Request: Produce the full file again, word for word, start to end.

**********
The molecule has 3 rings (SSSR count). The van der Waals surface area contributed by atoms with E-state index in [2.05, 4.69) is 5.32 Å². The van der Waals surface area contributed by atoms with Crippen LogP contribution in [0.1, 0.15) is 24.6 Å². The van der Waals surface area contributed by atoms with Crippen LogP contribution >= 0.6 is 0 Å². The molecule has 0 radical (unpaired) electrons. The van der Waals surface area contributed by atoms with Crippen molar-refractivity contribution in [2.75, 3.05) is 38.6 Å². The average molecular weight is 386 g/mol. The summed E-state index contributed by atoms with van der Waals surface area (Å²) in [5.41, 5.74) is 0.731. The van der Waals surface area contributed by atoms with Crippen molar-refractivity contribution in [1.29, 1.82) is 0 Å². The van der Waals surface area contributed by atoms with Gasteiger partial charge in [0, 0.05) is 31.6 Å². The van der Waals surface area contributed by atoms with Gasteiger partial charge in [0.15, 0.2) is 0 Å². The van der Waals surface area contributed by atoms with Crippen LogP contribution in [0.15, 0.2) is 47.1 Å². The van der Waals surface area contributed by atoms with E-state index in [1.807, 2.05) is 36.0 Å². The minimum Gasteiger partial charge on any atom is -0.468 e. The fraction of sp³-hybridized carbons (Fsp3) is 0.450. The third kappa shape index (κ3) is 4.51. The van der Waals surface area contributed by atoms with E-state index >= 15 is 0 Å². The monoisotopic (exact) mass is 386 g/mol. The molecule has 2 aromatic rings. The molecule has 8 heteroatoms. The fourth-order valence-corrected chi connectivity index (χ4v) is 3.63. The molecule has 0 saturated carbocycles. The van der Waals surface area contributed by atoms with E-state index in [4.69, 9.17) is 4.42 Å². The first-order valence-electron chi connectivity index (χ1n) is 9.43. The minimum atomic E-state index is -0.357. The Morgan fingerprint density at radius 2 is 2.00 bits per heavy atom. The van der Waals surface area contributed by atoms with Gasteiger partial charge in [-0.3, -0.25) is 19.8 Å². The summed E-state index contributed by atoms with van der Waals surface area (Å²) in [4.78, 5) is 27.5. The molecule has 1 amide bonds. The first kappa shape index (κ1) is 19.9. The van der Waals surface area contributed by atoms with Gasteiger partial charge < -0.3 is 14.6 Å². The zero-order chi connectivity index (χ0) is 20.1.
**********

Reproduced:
The molecule has 3 rings (SSSR count). The van der Waals surface area contributed by atoms with E-state index in [2.05, 4.69) is 5.32 Å². The van der Waals surface area contributed by atoms with Crippen LogP contribution in [0.1, 0.15) is 24.6 Å². The van der Waals surface area contributed by atoms with Crippen LogP contribution >= 0.6 is 0 Å². The molecule has 0 radical (unpaired) electrons. The van der Waals surface area contributed by atoms with Crippen molar-refractivity contribution in [2.75, 3.05) is 38.6 Å². The average molecular weight is 386 g/mol. The summed E-state index contributed by atoms with van der Waals surface area (Å²) in [5.41, 5.74) is 0.731. The van der Waals surface area contributed by atoms with Crippen molar-refractivity contribution in [1.29, 1.82) is 0 Å². The van der Waals surface area contributed by atoms with Gasteiger partial charge in [0, 0.05) is 31.6 Å². The van der Waals surface area contributed by atoms with Gasteiger partial charge in [0.15, 0.2) is 0 Å². The van der Waals surface area contributed by atoms with Crippen LogP contribution in [0.15, 0.2) is 47.1 Å². The van der Waals surface area contributed by atoms with E-state index in [1.807, 2.05) is 36.0 Å². The minimum Gasteiger partial charge on any atom is -0.468 e. The fraction of sp³-hybridized carbons (Fsp3) is 0.450. The third kappa shape index (κ3) is 4.51. The van der Waals surface area contributed by atoms with E-state index >= 15 is 0 Å². The monoisotopic (exact) mass is 386 g/mol. The molecule has 2 aromatic rings. The molecule has 8 heteroatoms. The fourth-order valence-corrected chi connectivity index (χ4v) is 3.63. The molecule has 0 saturated carbocycles. The van der Waals surface area contributed by atoms with E-state index in [4.69, 9.17) is 4.42 Å². The first-order valence-electron chi connectivity index (χ1n) is 9.43. The minimum atomic E-state index is -0.357. The Morgan fingerprint density at radius 2 is 2.00 bits per heavy atom. The van der Waals surface area contributed by atoms with Gasteiger partial charge in [-0.3, -0.25) is 19.8 Å². The summed E-state index contributed by atoms with van der Waals surface area (Å²) in [4.78, 5) is 27.5. The molecule has 1 amide bonds. The first kappa shape index (κ1) is 19.9. The van der Waals surface area contributed by atoms with Gasteiger partial charge < -0.3 is 14.6 Å². The zero-order chi connectivity index (χ0) is 20.1.